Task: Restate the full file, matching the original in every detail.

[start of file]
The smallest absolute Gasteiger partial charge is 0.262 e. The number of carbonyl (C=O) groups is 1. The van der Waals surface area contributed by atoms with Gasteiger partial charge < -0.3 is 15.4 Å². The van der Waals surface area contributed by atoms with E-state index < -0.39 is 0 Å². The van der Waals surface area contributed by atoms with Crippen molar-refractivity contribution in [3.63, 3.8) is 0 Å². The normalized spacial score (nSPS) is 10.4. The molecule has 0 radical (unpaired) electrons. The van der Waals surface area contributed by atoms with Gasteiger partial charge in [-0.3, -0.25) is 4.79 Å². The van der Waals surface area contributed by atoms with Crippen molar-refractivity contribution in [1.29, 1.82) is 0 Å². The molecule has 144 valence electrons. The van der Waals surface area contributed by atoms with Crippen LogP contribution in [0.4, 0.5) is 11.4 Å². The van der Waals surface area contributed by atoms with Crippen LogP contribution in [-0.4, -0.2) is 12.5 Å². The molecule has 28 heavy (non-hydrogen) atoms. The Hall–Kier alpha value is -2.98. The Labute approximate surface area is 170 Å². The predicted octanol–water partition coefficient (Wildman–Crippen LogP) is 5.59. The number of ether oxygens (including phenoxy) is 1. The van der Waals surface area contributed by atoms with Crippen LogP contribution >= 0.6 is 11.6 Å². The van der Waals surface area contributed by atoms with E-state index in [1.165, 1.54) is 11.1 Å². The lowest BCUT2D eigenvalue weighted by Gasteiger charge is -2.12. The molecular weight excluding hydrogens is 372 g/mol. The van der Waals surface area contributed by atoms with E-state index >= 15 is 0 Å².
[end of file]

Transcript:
The smallest absolute Gasteiger partial charge is 0.262 e. The number of carbonyl (C=O) groups is 1. The van der Waals surface area contributed by atoms with Gasteiger partial charge < -0.3 is 15.4 Å². The van der Waals surface area contributed by atoms with E-state index < -0.39 is 0 Å². The van der Waals surface area contributed by atoms with Crippen molar-refractivity contribution in [3.63, 3.8) is 0 Å². The normalized spacial score (nSPS) is 10.4. The molecule has 0 radical (unpaired) electrons. The van der Waals surface area contributed by atoms with Gasteiger partial charge in [-0.3, -0.25) is 4.79 Å². The van der Waals surface area contributed by atoms with Crippen molar-refractivity contribution in [1.29, 1.82) is 0 Å². The molecule has 144 valence electrons. The van der Waals surface area contributed by atoms with Crippen LogP contribution in [0.4, 0.5) is 11.4 Å². The van der Waals surface area contributed by atoms with Crippen LogP contribution in [-0.4, -0.2) is 12.5 Å². The molecule has 28 heavy (non-hydrogen) atoms. The Hall–Kier alpha value is -2.98. The Labute approximate surface area is 170 Å². The predicted octanol–water partition coefficient (Wildman–Crippen LogP) is 5.59. The number of ether oxygens (including phenoxy) is 1. The van der Waals surface area contributed by atoms with Crippen LogP contribution >= 0.6 is 11.6 Å². The van der Waals surface area contributed by atoms with E-state index in [1.165, 1.54) is 11.1 Å². The lowest BCUT2D eigenvalue weighted by Gasteiger charge is -2.12. The molecular weight excluding hydrogens is 372 g/mol. The van der Waals surface area contributed by atoms with E-state index >= 15 is 0 Å².